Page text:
Mangetout are those deliciously crunchy flat pea pods that are so versatile and healthy. The name is a French word meaning to eat everything – the peas and the pod. They are so nice to snack on that sometimes I munch them while I’m busy in the garden and they don’t make it to the kitchen. Mangetout are great in a stir fry or served as crudités, a healthy alternative to chips and dip.
What else is growing?
In addition to the Brassicas and Legumes I’m growing baby spinach, beetroot and spring onions. Herbs like parsley, coriander and rocket are also happily growing in my winter veg garden.
I’m hopeful that the crop will supply enough beetroot to pickle for later in the year. Have you tried roast beetroot with garlic and feta? That is one of my favourites and for that reason alone I make sure there is enough space in the garden for my beloved beetroots.
The growing process has not been without its challenges. There was an attack of aphids which ruined part of my first planting of cauliflowers. My plants have also had to contend with cabbage white butterfly larvae and more recently, cabbage loopers.
I’m not one for spraying poisons and I try to keep my garden as organic as possible. Apart from picking the caterpillars off by hand, birds help with looper control and parasitoid wasps such as the Cotesia glomerata are beneficial to keeping the cabbage white population numbers down.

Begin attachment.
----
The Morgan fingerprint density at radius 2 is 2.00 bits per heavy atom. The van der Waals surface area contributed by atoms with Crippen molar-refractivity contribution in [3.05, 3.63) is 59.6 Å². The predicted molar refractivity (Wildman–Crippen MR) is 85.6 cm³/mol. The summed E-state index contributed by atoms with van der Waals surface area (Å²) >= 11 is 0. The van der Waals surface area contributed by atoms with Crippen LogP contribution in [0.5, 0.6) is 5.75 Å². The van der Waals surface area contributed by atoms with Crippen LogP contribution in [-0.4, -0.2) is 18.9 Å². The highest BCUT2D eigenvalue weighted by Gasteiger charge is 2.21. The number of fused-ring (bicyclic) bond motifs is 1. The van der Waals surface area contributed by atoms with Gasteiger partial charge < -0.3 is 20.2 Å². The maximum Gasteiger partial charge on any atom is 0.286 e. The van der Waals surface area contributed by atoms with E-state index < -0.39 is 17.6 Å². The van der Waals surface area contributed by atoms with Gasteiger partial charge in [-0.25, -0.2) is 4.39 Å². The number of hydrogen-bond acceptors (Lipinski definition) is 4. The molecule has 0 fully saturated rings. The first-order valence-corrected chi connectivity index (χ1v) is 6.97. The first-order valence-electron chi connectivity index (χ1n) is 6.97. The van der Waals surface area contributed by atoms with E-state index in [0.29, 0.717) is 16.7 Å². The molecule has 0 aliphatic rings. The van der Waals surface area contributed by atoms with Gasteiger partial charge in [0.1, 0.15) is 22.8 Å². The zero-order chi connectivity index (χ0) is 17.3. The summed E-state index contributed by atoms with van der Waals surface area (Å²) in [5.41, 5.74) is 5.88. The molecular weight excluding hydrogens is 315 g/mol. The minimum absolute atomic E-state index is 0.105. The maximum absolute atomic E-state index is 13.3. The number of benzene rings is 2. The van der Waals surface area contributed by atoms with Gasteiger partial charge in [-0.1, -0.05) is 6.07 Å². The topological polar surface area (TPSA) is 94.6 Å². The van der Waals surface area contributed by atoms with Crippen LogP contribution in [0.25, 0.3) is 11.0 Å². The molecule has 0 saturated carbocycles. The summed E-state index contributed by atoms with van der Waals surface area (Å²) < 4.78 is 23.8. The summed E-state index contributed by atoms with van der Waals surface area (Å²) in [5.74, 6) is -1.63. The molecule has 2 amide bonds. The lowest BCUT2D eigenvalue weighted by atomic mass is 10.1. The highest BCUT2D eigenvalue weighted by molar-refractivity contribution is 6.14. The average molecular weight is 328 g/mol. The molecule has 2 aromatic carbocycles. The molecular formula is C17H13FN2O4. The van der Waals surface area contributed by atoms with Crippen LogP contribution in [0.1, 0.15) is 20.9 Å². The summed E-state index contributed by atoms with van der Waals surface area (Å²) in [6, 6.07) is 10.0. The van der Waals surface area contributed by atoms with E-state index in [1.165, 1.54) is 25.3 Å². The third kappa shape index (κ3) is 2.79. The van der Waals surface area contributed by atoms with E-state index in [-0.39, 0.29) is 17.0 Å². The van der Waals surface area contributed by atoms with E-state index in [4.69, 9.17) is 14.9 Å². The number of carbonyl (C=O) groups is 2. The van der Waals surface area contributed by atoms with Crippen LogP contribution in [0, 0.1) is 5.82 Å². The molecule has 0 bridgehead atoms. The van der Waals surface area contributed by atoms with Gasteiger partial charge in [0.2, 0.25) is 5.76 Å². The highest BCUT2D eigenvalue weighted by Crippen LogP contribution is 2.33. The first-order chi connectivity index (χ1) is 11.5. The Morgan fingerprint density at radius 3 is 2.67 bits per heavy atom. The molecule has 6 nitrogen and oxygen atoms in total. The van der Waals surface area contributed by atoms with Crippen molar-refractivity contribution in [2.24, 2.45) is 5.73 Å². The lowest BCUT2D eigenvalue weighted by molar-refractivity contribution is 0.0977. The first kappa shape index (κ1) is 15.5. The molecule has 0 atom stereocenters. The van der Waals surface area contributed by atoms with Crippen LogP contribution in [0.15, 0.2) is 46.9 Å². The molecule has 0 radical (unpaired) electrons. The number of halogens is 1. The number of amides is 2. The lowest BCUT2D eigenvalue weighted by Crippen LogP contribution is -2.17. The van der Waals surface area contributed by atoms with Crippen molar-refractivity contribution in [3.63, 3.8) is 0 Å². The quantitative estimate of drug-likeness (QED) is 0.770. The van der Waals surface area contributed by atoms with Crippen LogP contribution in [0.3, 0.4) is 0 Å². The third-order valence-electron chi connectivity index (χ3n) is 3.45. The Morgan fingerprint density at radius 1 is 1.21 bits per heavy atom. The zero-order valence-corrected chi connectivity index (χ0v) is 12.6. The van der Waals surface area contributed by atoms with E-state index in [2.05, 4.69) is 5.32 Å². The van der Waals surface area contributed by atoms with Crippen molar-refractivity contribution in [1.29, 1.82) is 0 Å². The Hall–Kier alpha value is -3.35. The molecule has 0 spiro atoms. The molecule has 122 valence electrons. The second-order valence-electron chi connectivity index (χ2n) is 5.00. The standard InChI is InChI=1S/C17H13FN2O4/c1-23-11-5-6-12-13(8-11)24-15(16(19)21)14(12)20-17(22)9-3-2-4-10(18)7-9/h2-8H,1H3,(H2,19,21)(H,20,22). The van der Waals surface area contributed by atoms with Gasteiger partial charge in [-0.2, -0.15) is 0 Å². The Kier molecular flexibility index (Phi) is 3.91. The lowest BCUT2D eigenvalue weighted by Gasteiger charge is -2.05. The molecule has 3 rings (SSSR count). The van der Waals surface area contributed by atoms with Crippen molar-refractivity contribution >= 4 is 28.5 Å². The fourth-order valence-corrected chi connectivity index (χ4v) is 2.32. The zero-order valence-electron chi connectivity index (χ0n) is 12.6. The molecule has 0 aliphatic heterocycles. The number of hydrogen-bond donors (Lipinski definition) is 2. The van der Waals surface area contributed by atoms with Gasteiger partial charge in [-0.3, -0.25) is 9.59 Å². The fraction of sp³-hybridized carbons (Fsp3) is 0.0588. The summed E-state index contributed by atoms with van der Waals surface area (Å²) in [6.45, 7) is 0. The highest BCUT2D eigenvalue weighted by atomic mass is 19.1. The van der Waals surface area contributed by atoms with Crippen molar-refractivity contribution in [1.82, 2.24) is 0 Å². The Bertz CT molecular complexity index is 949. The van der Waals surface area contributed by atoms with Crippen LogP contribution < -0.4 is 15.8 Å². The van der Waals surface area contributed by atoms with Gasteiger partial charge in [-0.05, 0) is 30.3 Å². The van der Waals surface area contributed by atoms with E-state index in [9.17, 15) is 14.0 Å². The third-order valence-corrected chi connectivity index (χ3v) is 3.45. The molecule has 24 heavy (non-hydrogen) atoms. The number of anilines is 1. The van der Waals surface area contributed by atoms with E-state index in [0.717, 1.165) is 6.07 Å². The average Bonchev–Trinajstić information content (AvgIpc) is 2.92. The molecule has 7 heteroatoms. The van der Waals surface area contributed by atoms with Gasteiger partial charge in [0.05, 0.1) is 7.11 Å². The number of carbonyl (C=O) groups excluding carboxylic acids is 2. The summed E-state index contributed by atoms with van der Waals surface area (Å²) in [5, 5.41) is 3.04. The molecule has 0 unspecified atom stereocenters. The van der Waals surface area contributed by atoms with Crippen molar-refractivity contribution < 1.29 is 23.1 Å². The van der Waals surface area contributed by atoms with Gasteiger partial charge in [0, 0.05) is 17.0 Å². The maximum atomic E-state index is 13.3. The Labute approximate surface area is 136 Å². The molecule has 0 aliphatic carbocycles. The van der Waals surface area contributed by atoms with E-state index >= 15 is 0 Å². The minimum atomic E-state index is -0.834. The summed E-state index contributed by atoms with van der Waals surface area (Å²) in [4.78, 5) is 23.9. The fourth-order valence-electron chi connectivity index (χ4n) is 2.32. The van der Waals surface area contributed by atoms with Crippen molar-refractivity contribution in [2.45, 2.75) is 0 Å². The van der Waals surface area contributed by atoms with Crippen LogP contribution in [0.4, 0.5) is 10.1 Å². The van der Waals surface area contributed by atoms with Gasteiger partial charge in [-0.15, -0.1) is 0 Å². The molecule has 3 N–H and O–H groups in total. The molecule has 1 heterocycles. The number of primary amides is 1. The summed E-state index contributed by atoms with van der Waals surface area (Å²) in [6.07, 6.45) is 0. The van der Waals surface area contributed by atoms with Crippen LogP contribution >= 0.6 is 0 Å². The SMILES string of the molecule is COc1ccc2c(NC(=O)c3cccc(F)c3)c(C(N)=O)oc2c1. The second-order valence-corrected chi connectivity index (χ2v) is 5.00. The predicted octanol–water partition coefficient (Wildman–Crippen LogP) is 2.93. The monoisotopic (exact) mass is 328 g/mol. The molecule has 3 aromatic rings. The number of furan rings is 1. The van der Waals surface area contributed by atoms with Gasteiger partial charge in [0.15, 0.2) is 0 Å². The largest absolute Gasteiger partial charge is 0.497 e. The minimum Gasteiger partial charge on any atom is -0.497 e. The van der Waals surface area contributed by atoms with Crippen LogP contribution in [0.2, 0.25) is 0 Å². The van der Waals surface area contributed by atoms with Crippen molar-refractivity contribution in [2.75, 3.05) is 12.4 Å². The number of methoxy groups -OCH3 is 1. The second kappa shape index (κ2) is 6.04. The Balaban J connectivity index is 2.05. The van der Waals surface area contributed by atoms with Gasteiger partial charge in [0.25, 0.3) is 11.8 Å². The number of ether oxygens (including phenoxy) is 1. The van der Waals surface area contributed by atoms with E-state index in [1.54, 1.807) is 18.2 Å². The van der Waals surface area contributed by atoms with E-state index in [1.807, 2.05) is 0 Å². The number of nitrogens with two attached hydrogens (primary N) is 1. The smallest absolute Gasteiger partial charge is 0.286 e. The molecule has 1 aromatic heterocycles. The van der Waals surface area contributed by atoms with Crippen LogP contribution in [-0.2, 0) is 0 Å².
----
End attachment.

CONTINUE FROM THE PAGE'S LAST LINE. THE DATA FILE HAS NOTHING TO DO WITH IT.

It is best to keep inspecting your plants and get rid of any moth or butterfly eggs before they hatch although this is obviously not always possible. As a last resort I’d reach for a biological larvicide which only targets the caterpillars and not the beneficial insects.
What else is munching my plants?
A lot of the munching activity takes place at night. I guess if any neighbours saw me, cell phone torch in hand, scratching around in my plants at night, they may think I’ve gone a bit loopy. This is actually the best time to go hunting for those snails and slugs that can chomp their way through your spinach and parsley in record time.
Slugs and Snails
There are some things one can do to deter these slimy critters. Crushed egg shells placed around the plants usually help. Beer is another way to lure them away from the veggies. Half fill a few yogurt containers with some beer and sink them into the soil. The idea is that the snails head for these ‘pubs’ and drown in the beer.
If you have ever found a seedling that has been broken off just above the ground be on the look out for cutworms. Cutworms are the larvae of certain types of moths and spend the day hiding under the soil or plant debris. Best to squish them when found.
I have previously tried using toilet rolls to make cardboard collars for my seedlings, but although it may have deterred cutworms, the snails hid in them instead. The moths lay their eggs on dead leaves and plant matter so keeping the veggie garden clear of debris will help in preventing these larvae from destroying your crops.
These sap sucking little creatures can cause so much damage to young shoots and leaves. Natural predators of these pests include ladybirds, lacewings and hoverfly larvae. If I see one or two aphids on a plant, then I just pick them off, however, there are organic insecticides available on the market that can be used for a bad infestation.
So as you can see there are plenty of reasons to be outside keeping busy in the garden in winter. Perhaps the thought of growing your own veg for those hearty winter soups and casseroles will inspire you to grab your jacket and scarf and head for the veggie patch.
Until next time, happy gardening!
2 thoughts on “Growing Winter Veg”
Very interesting and most informative.
Thank you – glad you enjoyed the post.